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  1. ABSTRACT

    A sample of 279 massive red spirals was selected optically by Guo et al., among which 166 galaxies have been observed by the ALFALFA survey. In this work, we observe H i content of the rest 113 massive red spiral galaxies using the Five-hundred-meter Aperture Spherical radio Telescope (FAST). 75 of the 113 galaxies have H i detection with a signal-to-noise ratio (S/N) greater than 4.7. Compared with the red spirals in the same sample that have been observed by the ALFALFA survey, galaxies observed by FAST have on average a higher S/N, and reach to a lower H i mass. To investigate why many red spirals contain a significant amount of H i mass, we check colour profiles of the massive red spirals using images observed by the DESI Legacy Imaging Surveys. We find that galaxies with H i detection have bluer outer discs than the galaxies without H i detection, for both ALFALFA and FAST samples. For galaxies with H i detection, there exists a clear correlation between galaxy H i mass and g-r colour at outer radius: galaxies with higher H i masses have bluer outer discs. The results indicate that optically selected massive red spirals are not fully quenched, and the H i gas observed inmore »many of the galaxies may exist in their outer blue discs.

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  2. Abstract

    We combine JWST observations with Atacama Large Millimeter/submillimeter Array CO and Very Large Telescope MUSE Hαdata to examine off-spiral arm star formation in the face-on, grand-design spiral galaxy NGC 628. We focus on the northern spiral arm, around a galactocentric radius of 3–4 kpc, and study two spurs. These form an interesting contrast, as one is CO-rich and one CO-poor, and they have a maximum azimuthal offset in MIRI 21μm and MUSE Hαof around 40° (CO-rich) and 55° (CO-poor) from the spiral arm. The star formation rate is higher in the regions of the spurs near spiral arms, but the star formation efficiency appears relatively constant. Given the spiral pattern speed and rotation curve of this galaxy and assuming material exiting the arms undergoes purely circular motion, these offsets would be reached in 100–150 Myr, significantly longer than the 21μm and Hαstar formation timescales (both < 10 Myr). The invariance of the star formation efficiency in the spurs versus the spiral arms indicates massive star formation is not only triggered in spiral arms, and cannot simply occur in the arms and then drift away from the wave pattern. These early JWST results show that in situ star formation likelymore »occurs in the spurs, and that the observed young stars are not simply the “leftovers” of stellar birth in the spiral arms. The excellent physical resolution and sensitivity that JWST can attain in nearby galaxies will well resolve individual star-forming regions and help us to better understand the earliest phases of star formation.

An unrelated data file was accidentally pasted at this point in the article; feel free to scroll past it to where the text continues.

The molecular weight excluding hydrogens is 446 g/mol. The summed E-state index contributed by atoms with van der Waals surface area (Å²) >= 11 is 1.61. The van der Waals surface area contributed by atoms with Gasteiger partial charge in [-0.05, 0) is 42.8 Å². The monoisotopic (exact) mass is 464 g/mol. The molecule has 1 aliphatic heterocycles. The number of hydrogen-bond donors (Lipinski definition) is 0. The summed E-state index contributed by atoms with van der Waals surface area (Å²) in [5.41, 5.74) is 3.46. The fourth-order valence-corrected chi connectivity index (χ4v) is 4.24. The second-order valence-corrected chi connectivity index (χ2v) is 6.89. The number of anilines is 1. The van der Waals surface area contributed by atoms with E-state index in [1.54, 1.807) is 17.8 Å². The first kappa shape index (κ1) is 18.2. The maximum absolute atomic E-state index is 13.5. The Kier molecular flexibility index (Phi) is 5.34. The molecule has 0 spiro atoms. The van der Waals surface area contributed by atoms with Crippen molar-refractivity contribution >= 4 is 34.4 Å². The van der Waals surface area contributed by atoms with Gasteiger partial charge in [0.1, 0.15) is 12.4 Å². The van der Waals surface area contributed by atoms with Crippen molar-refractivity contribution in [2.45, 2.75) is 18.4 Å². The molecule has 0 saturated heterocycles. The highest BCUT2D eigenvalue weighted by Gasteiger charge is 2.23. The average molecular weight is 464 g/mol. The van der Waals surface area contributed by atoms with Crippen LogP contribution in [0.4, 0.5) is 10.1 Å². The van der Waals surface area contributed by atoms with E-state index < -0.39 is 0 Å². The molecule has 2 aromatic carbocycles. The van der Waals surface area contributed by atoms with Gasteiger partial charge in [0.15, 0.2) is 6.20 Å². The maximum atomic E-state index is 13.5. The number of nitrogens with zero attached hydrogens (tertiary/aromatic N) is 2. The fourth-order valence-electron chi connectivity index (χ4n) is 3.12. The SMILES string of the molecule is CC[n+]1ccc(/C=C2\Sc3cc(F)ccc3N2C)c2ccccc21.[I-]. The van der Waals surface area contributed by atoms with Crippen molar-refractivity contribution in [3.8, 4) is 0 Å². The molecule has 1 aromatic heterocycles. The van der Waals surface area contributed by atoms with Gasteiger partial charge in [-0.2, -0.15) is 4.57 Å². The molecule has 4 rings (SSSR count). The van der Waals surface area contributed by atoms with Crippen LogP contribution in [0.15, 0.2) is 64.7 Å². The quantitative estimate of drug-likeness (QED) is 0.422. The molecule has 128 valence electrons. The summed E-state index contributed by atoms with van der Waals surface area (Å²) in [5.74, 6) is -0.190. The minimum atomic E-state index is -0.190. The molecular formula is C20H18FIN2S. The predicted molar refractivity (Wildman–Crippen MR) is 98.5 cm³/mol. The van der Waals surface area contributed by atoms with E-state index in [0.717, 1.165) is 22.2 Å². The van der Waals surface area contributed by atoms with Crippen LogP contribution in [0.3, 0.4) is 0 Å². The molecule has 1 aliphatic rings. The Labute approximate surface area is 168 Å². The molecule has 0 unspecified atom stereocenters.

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  3. ABSTRACT

    The processes of star formation and feedback, regulating the cycle of matter between gas and stars on the scales of giant molecular clouds (GMCs; ∼100 pc), play a major role in governing galaxy evolution. Measuring the time-scales of GMC evolution is important to identify and characterize the specific physical mechanisms that drive this transition. By applying a robust statistical method to high-resolution CO and narrow-band H α imaging from the PHANGS survey, we systematically measure the evolutionary timeline from molecular clouds to exposed young stellar regions on GMC scales, across the discs of an unprecedented sample of 54 star-forming main-sequence galaxies (excluding their unresolved centres). We find that clouds live for about 1−3 GMC turbulence crossing times (5−30 Myr) and are efficiently dispersed by stellar feedback within 1−5 Myr once the star-forming region becomes partially exposed, resulting in integrated star formation efficiencies of 1−8 per cent. These ranges reflect physical galaxy-to-galaxy variation. In order to evaluate whether galactic environment influences GMC evolution, we correlate our measurements with average properties of the GMCs and their local galactic environment. We find several strong correlations that can be physically understood, revealing a quantitative link between galactic-scale environmental properties and the small-scale GMC evolution. Notably, the measured CO-visible cloudmore »lifetimes become shorter with decreasing galaxy mass, mostly due to the increasing presence of CO-dark molecular gas in such environment. Our results represent a first step towards a comprehensive picture of cloud assembly and dispersal, which requires further extension and refinement with tracers of the atomic gas, dust, and deeply embedded stars.

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  4. Abstract We measure the low- J CO line ratios R 21 ≡ CO (2–1)/CO (1–0), R 32 ≡ CO (3–2)/CO (2–1), and R 31 ≡CO (3–2)/CO (1–0) using whole-disk CO maps of nearby galaxies. We draw CO (2–1) from PHANGS-ALMA, HERACLES, and follow-up IRAM surveys; CO (1–0) from COMING and the Nobeyama CO Atlas of Nearby Spiral Galaxies; and CO (3–2) from the James Clerk Maxwell Telescope Nearby Galaxy Legacy Survey and Atacama Pathfinder Experiment Large APEX Sub-Millimetre Array mapping. All together, this yields 76, 47, and 29 maps of R 21 , R 32 , and R 31 at 20″ ∼ 1.3 kpc resolution, covering 43, 34, and 20 galaxies. Disk galaxies with high stellar mass, log ( M ⋆ / M ⊙ ) = 10.25 – 11 , and star formation rate (SFR) = 1–5 M ⊙ yr −1 , dominate the sample. We find galaxy-integrated mean values and a 16%–84% range of R 21 = 0.65 (0.50–0.83), R 32 = 0.50 (0.23–0.59), and R 31 = 0.31 (0.20–0.42). We identify weak trends relating galaxy-integrated line ratios to properties expected to correlate with excitation, including SFR/ M ⋆ and SFR/ L CO . Within galaxies, we measure centralmore »enhancements with respect to the galaxy-averaged value of ∼ 0.18 − 0.14 + 0.09 dex for R 21 , 0.27 − 0.15 + 0.13 dex for R 31 , and 0.08 − 0.09 + 0.11 dex for R 32 . All three line ratios anticorrelate with galactocentric radius and positively correlate with the local SFR surface density and specific SFR, and we provide approximate fits to these relations. The observed ratios can be reasonably reproduced by models with low temperature, moderate opacity, and moderate densities, in good agreement with expectations for the cold interstellar medium. Because the line ratios are expected to anticorrelate with the CO (1–0)-to-H 2 conversion factor, α CO 1 − 0 , these results have general implications for the interpretation of CO emission from galaxies.« less